Anaheim Stadium/Edison Field


From the Great Major League Baseball Trip 2000 Website. Used by permission.

Anaheim Stadium/Edison Field, Anaheim, CA

Number of Games: 2
First game:  July 30, 1993 (Angels 4, Twins 2)
Most Recent Game:  August 2, 2000 (Tigers 4, Twins 3)

Stadium was called Anaheim Stadium for my first visit, Edison Field for the second.  As of the 2004 season, the stadium is called Angels Stadium of Anaheim.

There is hope for multipurpose cookie-cutter stadiums!  Both Edison and Busch were once boring combination football/baseball facilities.  Both had their football teams high-tail it out of town, and both reorganized into baseball-only facilities.  And at least Anaheim always had the sense to have natural grass.  It is now a fairly nice place to watch a baseball game on the West Coast.

If you’re really lucky, like my friend Chris and I were on my first visit, you might even get in for free.  You just have to time your visit perfectly and arrive in the midst of a marital spat.  Chris and I fought god-awful traffic for about a million miles on our way down, and had circumnavigated the stadium on foot in our effort to find the ticket booth.  As we were finally approaching, some exasperated man came up to us.  “Are you guys looking for two tickets?”  We barely had a chance to nod.  “Here are two.  Just TAKE them.  I don’t care.  Just take the damn things.”  Before we could thank him, he’d thrusted them into Chris’s hands and was walking away to harangue his wife.  We hadn’t even figured out what was going on enough to offer to buy him a beer or whatever.  He was long gone (like his marriage, I bet).  That’s how Chris and I wound up sitting about 15 rows behind first base for free.  Try it sometime…just walk near married couples having awful fights outside the ticket booth.

Seats that close can be dangerous, though.  It was at that game I saw the worst injury I’ve ever seen at a baseball game–and it was to a spectator.  It was the ninth inning, and a woman, 50-60-ish, was getting her stuff to leave (always a bad mistake…NEVER leave early, I say).  Just then, some Twin smacked a wicked line drive up the first base line.  As the ball came, she was leaning over to pick up her purse, and the ball, surely traveling at least 80 miles an hour, got her right on top of the head.  I’m sure it knocked her unconscious.  Stadium security worked on her for most of the inning…at which point the poor, barely-revived woman had to be walked up the aisle past everybody so we could get a good look at her.  We applauded as she passed.  I wonder if that made her head hurt more.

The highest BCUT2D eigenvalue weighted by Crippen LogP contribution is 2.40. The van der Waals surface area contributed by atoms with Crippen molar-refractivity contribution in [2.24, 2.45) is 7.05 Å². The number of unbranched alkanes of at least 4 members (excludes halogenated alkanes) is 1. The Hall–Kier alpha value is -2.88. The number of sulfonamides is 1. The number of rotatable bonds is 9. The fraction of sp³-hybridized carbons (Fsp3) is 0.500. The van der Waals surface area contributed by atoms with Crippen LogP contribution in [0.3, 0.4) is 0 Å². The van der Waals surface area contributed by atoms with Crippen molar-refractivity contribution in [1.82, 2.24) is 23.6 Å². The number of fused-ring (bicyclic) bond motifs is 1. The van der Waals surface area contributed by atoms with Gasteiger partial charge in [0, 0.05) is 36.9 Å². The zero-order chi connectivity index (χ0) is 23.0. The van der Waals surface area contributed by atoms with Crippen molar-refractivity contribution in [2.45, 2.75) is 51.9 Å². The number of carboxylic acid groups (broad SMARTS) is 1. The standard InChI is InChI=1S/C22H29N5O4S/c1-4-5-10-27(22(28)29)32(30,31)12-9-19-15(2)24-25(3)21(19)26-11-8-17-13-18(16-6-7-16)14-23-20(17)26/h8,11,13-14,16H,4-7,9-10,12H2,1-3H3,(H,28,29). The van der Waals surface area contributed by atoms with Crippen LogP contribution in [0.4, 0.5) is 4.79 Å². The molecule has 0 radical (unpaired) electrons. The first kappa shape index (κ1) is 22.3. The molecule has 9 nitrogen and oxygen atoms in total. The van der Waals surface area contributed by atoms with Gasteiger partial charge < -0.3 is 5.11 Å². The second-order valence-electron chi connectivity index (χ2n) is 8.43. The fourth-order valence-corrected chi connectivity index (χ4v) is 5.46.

Anyway, the stadium was decent, nothing special in 1993…and by the time I got back there for its baseball-only incarnation in 2000, it was a bit better.  Not as nice as Coors or Pacific Bell, to be sure, but nicer than it was.  It doesn’t quite pass my test of true ballpark greatness, which is to say that it should be obvious, just from sitting inside the park, where in the United States or Canada you are.  The Disney/Angels folks put in those red rocks out past center field.  They’re pretty, sure, but what do they have to do with Southern California?  How about a beach volleyball pit out there?  That way, the L.A. people who go to the game to see and be seen don’t have to take up any space in their seats, and bored spectators can aim their binoculars at the gorgeous people in swimsuits out past center field.  They could also have tables with umbrellas where you could get sit with your drink.  Now, to me, that would be something to look at.  On SportsCenter…somebody hits a home run…and past center field, you see sand and umbrellas, abs and bikinis?  Where else could it be but Southern California?

If you’re looking for a batting-practice home run, park yourself in the right field corner.  It was a hot day game when I was there, but if you have a glove, you can catch one on the fly or clamber for one in the seats.  I just don’t have the killer instinct, I guess…I was second man in for three home run balls.  Plus, nice pitchers will toss balls to kids in the front row.  Or, better, hand them to them.  Like Doug Brocail of the Detroit Tigers…he walked right up to the kids screaming for baseballs, plopped one right it a kid’s glove, took his pen, and signed it.  Then he signed autographs for about 10-15 minutes in the 90+ degree heat when he could have been cooling off in the clubhouse.  I will cheer for Doug Brocail anytime I see him anywhere from now on…he made some random kids in L.A. happy.

Not that everyone was happy. The elderly lady on a trip from her senior center was fun to talk to because she was so damn angry at her Angels and Ken Hill, but nice to me (although I didn’t tell her I was a Mariner fan eager to see another Angels fold in progress).

So, the ballpark isn’t terribly special, but I enjoyed going there and appreciated the efforts at change.  It is, after all, a ballpark, and I’ll take that over Disneyland every day of the week.


Nothing too great.  Bobby Higginson homered.  Kirby Puckett scored a couple of times and stole a base.

(Written August 2001.  Updated July 2005.)

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